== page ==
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He tells hi
the Night, he stumbleth, because there is no Light in him.
ii These Things said he: and after that he faith unto them, Our Friend Lazarus fleepeth; but I go that I may awake him out of Sleep.
12 Then said his Disciples, Lord, if he sleep, he (hall do well.
13 Howbeit Jesus spake of his Death: but they thought that he had spoken of taking of Rest in Sleep.
14 Then said Jesus unto them plainly, Lazarus is dead.
• Disciples,- that Lazarus is dead. 249
Night, it is no WondeF at all, if be stumbles then, Sect. 139.
These Things he said, to silence their Objections,
His Disciples therefore, not apprehending his Meaning, immediately said, Lord, if he sleeps naturally and quietly, as thou seemest to intimate, he will probably recover-, and there is the less Reason for thy running the Hazard of going thither to heal him.
But Jesus spake this concerning his Death, which for many apparent Reasons he chose to represent under this gentle Image (d) -, but they thought that he had spoke of his taking Rest, as a living Man does, in a common Sleep.
Then Jesus therefore, that he might not hold them any longer in Suspence, or leave them under a Mistake, said to them plainly, Lazarus is
(d) For many apparent Reasons he chose to represent under this gentle Image.] Our'Lord might chuse the Expression of Lazarus sleeping, partly out of 'Tenderness, as being least Clocking, when he spoke of so dear a Friend; as Homer, when he represents Antilochus as reporting the Death of Patroclus to Achilles, used the Word x&jau, he is fallen, rather than he is Jlain: (Iliad, lib. xviii. ver. 20.) And it may also farther be considered, as an Instance of our Lord's Modejly: He does not immediately fay, "He is dead, and I go by my "Almighty Power to command him back to Life again, and to burst the Bonds of the '• Sepulchre;" but avoiding all Parade and Ostentation, he chuses the simplest and humblest Expression that can be thought of. This fine Remark (which Mr. Blackwall makes, in his Sacred Classes, vol. i. pag. 2qj.) is admirably illustrated in a great Variety of Particulars in the present Story, by the ingenious Mr. Lardner, in his Vindication of it. He has treated the Subject with a Candor and Rectitude of Heart, equal to the Accuracy of his critical Skill, and even equal to that Malignity and Baseness of Soul with which Wooljlon attacked it.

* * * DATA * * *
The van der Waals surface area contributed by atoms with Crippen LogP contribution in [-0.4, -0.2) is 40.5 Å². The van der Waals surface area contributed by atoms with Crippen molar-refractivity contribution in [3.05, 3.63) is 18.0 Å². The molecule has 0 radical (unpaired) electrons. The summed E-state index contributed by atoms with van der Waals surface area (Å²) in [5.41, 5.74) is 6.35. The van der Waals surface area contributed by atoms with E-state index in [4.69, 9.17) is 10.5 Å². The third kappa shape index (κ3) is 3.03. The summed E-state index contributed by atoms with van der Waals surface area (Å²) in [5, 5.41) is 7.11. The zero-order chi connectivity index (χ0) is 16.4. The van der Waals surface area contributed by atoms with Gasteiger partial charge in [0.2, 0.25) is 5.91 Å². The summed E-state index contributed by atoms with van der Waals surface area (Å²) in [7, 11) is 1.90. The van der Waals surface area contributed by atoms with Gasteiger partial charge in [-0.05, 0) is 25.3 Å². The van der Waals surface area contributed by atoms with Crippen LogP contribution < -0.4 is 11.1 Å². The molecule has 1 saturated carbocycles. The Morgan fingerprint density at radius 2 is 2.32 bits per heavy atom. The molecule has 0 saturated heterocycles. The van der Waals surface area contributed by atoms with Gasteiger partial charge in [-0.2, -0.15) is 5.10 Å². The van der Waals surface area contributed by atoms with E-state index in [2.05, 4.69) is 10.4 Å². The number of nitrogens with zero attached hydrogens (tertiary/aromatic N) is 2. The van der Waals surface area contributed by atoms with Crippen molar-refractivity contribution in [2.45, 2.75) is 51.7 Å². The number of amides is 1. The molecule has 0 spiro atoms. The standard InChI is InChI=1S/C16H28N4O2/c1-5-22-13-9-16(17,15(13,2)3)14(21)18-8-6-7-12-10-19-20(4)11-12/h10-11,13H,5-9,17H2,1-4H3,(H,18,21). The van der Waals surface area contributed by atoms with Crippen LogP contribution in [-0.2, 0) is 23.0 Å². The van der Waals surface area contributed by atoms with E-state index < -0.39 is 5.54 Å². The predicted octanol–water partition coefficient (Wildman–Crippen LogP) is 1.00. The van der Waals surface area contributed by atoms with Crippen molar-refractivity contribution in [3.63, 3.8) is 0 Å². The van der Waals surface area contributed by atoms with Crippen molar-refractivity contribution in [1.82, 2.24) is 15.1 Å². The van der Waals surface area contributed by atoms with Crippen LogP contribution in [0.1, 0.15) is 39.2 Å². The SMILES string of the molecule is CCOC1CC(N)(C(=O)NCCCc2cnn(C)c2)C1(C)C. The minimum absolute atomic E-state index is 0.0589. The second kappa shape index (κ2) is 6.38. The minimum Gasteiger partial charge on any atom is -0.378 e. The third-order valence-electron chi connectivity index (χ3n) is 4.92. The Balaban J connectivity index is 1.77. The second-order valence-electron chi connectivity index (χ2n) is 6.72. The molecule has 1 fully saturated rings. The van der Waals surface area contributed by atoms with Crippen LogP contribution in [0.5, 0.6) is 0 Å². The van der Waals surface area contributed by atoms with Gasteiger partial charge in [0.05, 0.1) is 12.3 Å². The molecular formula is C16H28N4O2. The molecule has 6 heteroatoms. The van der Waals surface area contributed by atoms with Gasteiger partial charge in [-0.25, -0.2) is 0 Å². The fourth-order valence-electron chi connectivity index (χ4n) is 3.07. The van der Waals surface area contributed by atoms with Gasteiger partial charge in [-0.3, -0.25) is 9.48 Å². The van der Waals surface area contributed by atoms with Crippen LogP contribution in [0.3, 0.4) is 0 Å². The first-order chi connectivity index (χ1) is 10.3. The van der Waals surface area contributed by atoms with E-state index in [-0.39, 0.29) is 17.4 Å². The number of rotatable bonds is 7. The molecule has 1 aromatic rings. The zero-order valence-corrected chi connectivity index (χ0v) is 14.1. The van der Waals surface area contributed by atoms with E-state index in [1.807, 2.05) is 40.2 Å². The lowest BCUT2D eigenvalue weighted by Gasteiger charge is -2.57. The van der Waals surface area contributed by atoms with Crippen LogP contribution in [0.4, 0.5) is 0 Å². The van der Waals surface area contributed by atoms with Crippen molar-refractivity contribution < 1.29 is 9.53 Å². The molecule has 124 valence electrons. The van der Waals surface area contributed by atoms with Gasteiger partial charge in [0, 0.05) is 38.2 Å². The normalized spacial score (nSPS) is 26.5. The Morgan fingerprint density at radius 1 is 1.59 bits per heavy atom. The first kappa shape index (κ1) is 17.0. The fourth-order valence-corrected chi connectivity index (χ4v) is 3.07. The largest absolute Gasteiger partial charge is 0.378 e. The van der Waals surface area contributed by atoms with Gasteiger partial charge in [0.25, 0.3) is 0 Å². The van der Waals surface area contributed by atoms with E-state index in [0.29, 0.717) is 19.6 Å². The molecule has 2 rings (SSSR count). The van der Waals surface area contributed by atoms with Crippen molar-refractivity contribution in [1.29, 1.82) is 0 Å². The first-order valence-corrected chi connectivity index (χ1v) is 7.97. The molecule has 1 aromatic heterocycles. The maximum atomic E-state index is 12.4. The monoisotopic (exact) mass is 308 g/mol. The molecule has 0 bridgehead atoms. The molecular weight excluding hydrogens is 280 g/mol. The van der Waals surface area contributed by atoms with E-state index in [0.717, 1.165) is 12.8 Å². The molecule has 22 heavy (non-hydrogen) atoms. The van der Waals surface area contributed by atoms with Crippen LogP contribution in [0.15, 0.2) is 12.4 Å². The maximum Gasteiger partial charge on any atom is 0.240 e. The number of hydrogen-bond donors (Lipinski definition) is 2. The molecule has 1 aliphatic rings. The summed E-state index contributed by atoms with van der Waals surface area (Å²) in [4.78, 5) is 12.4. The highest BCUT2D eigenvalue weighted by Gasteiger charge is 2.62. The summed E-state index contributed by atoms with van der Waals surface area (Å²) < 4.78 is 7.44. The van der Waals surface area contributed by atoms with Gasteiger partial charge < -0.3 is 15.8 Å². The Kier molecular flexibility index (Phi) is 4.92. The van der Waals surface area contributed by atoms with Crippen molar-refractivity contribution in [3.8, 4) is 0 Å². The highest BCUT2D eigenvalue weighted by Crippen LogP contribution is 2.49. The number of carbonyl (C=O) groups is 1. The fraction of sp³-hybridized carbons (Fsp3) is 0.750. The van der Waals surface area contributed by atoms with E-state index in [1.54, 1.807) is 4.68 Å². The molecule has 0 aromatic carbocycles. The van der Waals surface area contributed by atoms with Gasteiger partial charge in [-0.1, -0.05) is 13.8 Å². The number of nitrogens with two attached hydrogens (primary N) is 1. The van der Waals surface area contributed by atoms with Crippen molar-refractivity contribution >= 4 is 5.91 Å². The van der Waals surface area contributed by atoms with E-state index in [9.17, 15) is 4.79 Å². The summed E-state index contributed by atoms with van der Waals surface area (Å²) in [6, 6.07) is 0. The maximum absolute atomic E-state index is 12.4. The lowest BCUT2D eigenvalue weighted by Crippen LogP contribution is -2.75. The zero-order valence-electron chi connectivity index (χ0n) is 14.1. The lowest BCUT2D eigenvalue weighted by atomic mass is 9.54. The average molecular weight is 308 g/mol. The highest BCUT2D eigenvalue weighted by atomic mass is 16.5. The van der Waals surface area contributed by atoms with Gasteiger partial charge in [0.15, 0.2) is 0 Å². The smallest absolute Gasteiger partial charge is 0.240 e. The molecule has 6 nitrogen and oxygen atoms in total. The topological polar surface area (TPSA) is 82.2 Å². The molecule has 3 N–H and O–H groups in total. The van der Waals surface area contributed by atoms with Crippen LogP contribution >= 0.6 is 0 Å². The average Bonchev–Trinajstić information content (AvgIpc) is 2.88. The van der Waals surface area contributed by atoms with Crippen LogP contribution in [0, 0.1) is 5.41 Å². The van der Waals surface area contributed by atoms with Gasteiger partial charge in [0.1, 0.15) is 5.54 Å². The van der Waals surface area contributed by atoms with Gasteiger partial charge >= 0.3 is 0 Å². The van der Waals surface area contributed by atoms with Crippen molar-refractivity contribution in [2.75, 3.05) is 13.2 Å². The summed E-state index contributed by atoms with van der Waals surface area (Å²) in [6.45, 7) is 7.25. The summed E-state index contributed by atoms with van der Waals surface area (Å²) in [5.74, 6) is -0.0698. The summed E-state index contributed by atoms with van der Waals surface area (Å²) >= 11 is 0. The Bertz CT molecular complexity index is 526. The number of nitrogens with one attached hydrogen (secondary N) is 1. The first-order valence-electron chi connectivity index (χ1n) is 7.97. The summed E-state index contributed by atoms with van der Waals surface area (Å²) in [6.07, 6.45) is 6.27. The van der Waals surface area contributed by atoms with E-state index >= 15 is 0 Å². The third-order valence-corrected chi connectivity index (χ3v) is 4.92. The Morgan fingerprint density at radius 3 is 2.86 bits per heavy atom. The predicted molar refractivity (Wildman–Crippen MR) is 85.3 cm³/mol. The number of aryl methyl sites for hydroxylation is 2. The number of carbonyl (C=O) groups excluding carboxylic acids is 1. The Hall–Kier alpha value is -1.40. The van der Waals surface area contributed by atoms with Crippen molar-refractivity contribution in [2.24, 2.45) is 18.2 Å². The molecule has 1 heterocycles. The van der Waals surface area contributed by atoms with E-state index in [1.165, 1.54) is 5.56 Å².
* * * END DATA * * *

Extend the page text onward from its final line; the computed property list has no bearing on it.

250 Reflexions on the Sickness and Death of Lazarus.
Sect. 130. indeed dead. ./4W as I could not have permit- *5 And I am glad for 0350 «ed this ,0 have happened in my Presence I am C^ttL^ J '->■ glad on your Account that I was not there; that you believe;) nevertheless, let us
may more confidently believe in me, and may find go unto him.
16 Then said Thomas, which is called Didymu\ unto his Fellow-Disciples, Let us also go, that we mty die with him.
HO W happy was this Family of Lazarus, in which Christ was so ( '""
John xi. _
frequent a Guest! how happy Lazarus, and his Sisters, who were Ver. 1,3,14. so peculiarly beloved by him 1 Yet Sickness and Death invaded that Family; and this excellent Man, as it should seem, in flourishing Circumstances, (ver. 19.) and perhaps too in early Youth, was snatched away on a sudden, by what appeared a very untimely Stroke. The Friends of Cbrijl must be sick, and die, as well as others; and no Man knoweth either Love, or Hatred, by all that is before them under the Sun. (Eccles. ix. \.) Let us therefore judge nothing before the Time. (\ Cor„ iv. 5.^ This Sickness and Ver. 4. Death of Lazarus was for the Glory of GOD; and may all our personal and domestic Sufferings be so! "To this, O Lord, may our Life be "consecrated, and to this may our Death be subservient! We shall not M then feel our dying Pangs in half their Bitterness, when our Hearts "are inflamed with a Zeal for thy Glory, and when we fee that evea "those Pangs are promoting it." Ver. 6. Our Lord delayed his Coming to this dear Friend in his Extremity; and
perhaps it occasioned, not only many an anxious, but many a suspicious Thought, both to Lazarus, and his Sisters j yet the Intent of this Delay was both gracious and important. Let us not limit our Divine Master, as to the Time or Manner of his Appearance for us; let us not censure him, if it be for a while put off. It is to exercise our Faith and Patience, and to make the Mercy more signal, and more welcome.
Christ goes to Bethany, and finds that Lazarus was buried. 251
At length a Resolution is formed to go into Judea; tho' but a little while Sect. 139. ago the Jews had assaulted him, even in a Sacred Place, with burning V_>*-v->^_j Malice in their Hearts, and the Instruments of Death in their Hands. 7>8'15' But when Providence called, none of these Things could move our Blessed Redeemer, neither counted he his Life dear unto him, that he might finish his Course 'with Joy. (ABs xx. 24.^ May we (hew the like Intrepidity of Soul in his Service! walking in the Day, that we may not stumble, and Ver. 9> 10. taking all proper Opportunities of performing the Duties of Life, while the Season of it lasts; and then, when the Night of Death comes, it will close our Eyes in peaceful Slumbers. The Repose of the breathless Corps, Ver. n. insensible of Alarms, and Sorrows, and Cares, will be a lovely Emblem of the sweeter Repose of the Soul in the Arms of Divine Love; till e'er long Chrift shall come to awaken us out of our Sleep, by that general Resurrection, of which this of Lazarus was a Figure and Pledge.